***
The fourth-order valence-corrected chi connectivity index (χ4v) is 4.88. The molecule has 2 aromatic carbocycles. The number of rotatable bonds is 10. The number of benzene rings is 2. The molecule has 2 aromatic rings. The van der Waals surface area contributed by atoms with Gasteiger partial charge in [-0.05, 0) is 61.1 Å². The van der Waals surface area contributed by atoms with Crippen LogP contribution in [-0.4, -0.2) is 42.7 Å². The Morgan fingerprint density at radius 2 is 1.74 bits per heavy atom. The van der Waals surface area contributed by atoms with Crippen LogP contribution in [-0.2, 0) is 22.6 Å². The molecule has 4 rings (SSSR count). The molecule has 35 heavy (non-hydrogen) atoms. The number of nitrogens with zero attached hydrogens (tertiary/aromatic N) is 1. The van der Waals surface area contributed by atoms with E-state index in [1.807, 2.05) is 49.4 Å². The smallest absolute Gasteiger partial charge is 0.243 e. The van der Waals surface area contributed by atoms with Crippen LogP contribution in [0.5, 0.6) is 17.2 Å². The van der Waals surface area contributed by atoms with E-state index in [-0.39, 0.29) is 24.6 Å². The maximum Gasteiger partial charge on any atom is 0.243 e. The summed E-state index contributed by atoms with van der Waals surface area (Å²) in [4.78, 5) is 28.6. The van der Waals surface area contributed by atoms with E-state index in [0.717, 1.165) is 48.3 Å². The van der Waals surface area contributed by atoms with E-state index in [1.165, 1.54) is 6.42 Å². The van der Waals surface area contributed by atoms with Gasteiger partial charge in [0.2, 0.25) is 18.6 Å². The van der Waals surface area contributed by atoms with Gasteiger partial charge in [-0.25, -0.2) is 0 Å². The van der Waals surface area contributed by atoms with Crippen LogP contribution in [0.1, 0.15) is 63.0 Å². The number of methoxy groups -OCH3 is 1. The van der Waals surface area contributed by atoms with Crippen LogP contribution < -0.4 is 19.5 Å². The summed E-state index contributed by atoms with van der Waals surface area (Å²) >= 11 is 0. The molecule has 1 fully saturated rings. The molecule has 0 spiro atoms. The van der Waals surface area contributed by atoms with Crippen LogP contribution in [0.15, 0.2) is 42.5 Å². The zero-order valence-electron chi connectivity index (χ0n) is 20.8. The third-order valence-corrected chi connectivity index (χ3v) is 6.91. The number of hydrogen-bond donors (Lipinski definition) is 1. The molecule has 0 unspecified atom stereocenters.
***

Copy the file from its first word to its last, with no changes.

The fourth-order valence-corrected chi connectivity index (χ4v) is 4.88. The molecule has 2 aromatic carbocycles. The number of rotatable bonds is 10. The number of benzene rings is 2. The molecule has 2 aromatic rings. The van der Waals surface area contributed by atoms with Gasteiger partial charge in [-0.05, 0) is 61.1 Å². The van der Waals surface area contributed by atoms with Crippen LogP contribution in [-0.4, -0.2) is 42.7 Å². The Morgan fingerprint density at radius 2 is 1.74 bits per heavy atom. The van der Waals surface area contributed by atoms with Crippen LogP contribution in [-0.2, 0) is 22.6 Å². The molecule has 4 rings (SSSR count). The molecule has 35 heavy (non-hydrogen) atoms. The number of nitrogens with zero attached hydrogens (tertiary/aromatic N) is 1. The van der Waals surface area contributed by atoms with E-state index in [1.807, 2.05) is 49.4 Å². The smallest absolute Gasteiger partial charge is 0.243 e. The van der Waals surface area contributed by atoms with Crippen LogP contribution in [0.5, 0.6) is 17.2 Å². The van der Waals surface area contributed by atoms with E-state index in [-0.39, 0.29) is 24.6 Å². The maximum Gasteiger partial charge on any atom is 0.243 e. The summed E-state index contributed by atoms with van der Waals surface area (Å²) in [4.78, 5) is 28.6. The van der Waals surface area contributed by atoms with E-state index in [0.717, 1.165) is 48.3 Å². The van der Waals surface area contributed by atoms with E-state index in [1.165, 1.54) is 6.42 Å². The van der Waals surface area contributed by atoms with Gasteiger partial charge in [0.2, 0.25) is 18.6 Å². The van der Waals surface area contributed by atoms with Gasteiger partial charge in [-0.25, -0.2) is 0 Å². The van der Waals surface area contributed by atoms with Crippen LogP contribution in [0.1, 0.15) is 63.0 Å². The number of methoxy groups -OCH3 is 1. The van der Waals surface area contributed by atoms with Crippen LogP contribution < -0.4 is 19.5 Å². The summed E-state index contributed by atoms with van der Waals surface area (Å²) >= 11 is 0. The molecule has 1 fully saturated rings. The molecule has 0 spiro atoms. The van der Waals surface area contributed by atoms with Crippen LogP contribution in [0.15, 0.2) is 42.5 Å². The zero-order valence-electron chi connectivity index (χ0n) is 20.8. The third-order valence-corrected chi connectivity index (χ3v) is 6.91. The number of hydrogen-bond donors (Lipinski definition) is 1. The molecule has 0 unspecified atom stereocenters.